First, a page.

My new local lifestyle is jelling. This past week was packed with #LocalYear activity. I have more to explore, but this new lifestyle is becoming a source of solace, connection, and tangible progress in these troubling times, especially when crises pile up and reveal deep, structural challenges like racism, violent policing, and inequality — issues that require long-term collective action with no guarantee of progress. These must be addressed, but they’re daunting challenges that will require much civic skill, confidence, and imagination to overcome.
In contrast is the challenge posed by our neighborhood sprinkler system. I’ve been working on it with a few neighbors over the last couple of months. It’s an old, neglected system that waters the tiny front yards and common areas of our neighborhood’s 57 condominiums. A too small team of tireless, dedicated volunteers have been managing it. They’ve done a good job, which the newbies on the team like me are grateful for. That gratitude has only grown as we’ve learned how much work it demands.
At the same time, casual observation suggested to us newcomers that the system was wasting water, maybe a lot. We also suspected this was contributing to high water and maintenance bills, never mind how we may have been contributing to environmental problems in what can be a very dry part of California.
As we’ve gotten deeper into it, we’ve learned that money can’t solve this problem. There’s nowhere near the budget available for a contractor to do all the repairs. We have to do it ourselves.
So a group of us are doing just that. The first step was to diagnose the system and learn how to program the four controllers that manage the watering schedule. After one afternoon of inspection, we found 16 broken sprinkler heads. These leak an estimated 13 gallons a minute when the sprinklers are on. We wondered why so many heads were broken. One reason is that we were running the system in the middle of the night. There’s been no opportunity for neighbors to see and report broken heads. Another reason — squirrels. They chew the heads off.
We also learned we’re over watering the shaded areas in our complex, which is most of the complex. We changed the watering schedule taking these observations into account, which we estimate will reduce water usage by over 50 percent.
That’s not the end of possible savings. By capping redundant sprinkler heads and replacing broken heads with more durable ones, we can reduce our water usage and maintenance bill even further. We’re also running the sprinklers during waking hours so that there’s more eyes on the system, which will help us identify and fix broken heads more quickly.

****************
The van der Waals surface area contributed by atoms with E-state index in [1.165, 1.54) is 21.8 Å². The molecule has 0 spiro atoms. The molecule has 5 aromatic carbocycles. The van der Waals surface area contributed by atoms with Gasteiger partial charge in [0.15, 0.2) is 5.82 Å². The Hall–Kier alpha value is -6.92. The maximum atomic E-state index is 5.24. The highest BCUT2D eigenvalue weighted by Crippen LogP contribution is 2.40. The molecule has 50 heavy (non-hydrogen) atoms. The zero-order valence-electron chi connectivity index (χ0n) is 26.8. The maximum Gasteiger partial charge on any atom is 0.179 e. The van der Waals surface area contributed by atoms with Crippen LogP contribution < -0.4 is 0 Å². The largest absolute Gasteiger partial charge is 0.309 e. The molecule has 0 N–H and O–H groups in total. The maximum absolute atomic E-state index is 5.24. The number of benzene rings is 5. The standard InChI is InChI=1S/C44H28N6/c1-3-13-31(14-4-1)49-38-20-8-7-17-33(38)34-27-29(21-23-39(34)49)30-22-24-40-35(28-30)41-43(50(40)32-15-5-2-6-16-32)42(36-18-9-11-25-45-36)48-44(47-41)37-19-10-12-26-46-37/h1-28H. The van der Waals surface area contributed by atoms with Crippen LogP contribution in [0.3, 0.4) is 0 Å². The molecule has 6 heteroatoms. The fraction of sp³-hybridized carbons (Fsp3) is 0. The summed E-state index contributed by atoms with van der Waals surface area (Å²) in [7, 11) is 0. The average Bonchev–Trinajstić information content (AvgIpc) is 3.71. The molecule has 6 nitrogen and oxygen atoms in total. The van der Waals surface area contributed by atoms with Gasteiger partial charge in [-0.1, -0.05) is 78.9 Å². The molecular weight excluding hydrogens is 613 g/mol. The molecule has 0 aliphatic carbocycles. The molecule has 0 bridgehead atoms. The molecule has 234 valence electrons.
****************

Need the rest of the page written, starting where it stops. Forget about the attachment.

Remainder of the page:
These challenges have been developing under our noses for at least a decade. So you might be asking, why didn’t we do this sooner? I asked that question of myself. The answer is simple — I wasn’t paying attention. Instead of getting more involved in what was happening in my neighborhood, I just grumbled to myself every time our neighborhood association bill went up. Shame on me.
Still, it feels good to work on such a tangible challenge and get satisfying results after a couple of months. It reminds me that good results are possible with steady, collective effort. And it’s better late than never.
Along with sprinkler system work this past week, I did a bunch of work in our community garden plot including fixing a broken faucet, watering, weeding, and pruning. I also delivered donated food and packed food for a few hours last Sunday with the nonprofit Reach Potential Movement, which is feeding 300 families living in vehicles nearby.
My neighbors and I also held a goods swap and started a spreadsheet-based tool library. These weren’t even my ideas! I’ve actually held off on suggesting more sharing. I didn’t want to push my agenda too hard at the start of this new engagement with my neighbors. I figured I’d find the opportune moments along the way. No need, my neighbors jumped right in themselves! The urge to share seems to have emerged organically along with other civic activities.
I also got a notification that our neighborhood Slack group has exchanged over 2,000 messages since we started it three months ago. That’s amazing. There’s never been so much contact between my neighbors in the 10 plus years I’ve lived here. It shows there was a big, latent desire for connection. I just tapped it with my Cool Block project. Once it flowed, I only needed to let activity unfold and join in.
The worldwide protests against violent, racist policing also sparked a Slack discussion about policing in our town. I learned that Mountain View’s police department might not measure up, so I wrote a letter to our city council demanding reform ahead of a city council meeting on the topic. I included some language from the #8CANTWAIT campaign, but also indicated I wanted deeper reform including less police power in city government. Of course, getting change will require so much more than this, but it’s a step in the right direction I hadn’t thought to take before.
My experiences this past week have helped me see a connection between smaller, more manageable neighborhood challenges and the more daunting, societal scale ones. I see neighborhood work as a gym to build up our civic muscles. We’re learning to make progress together at the neighborhood scale, which can help us build the skill, confidence, and imagination needed to make progress on tougher, bigger challenges. And just like our sprinkler system, money can’t solve the bigger challenges. We have to come together, learn together, and do it ourselves.
This post is part of Neal Gorenflo’s year long experiment on living locally (#LocalYear). Follow his journey by reading the other posts in his series.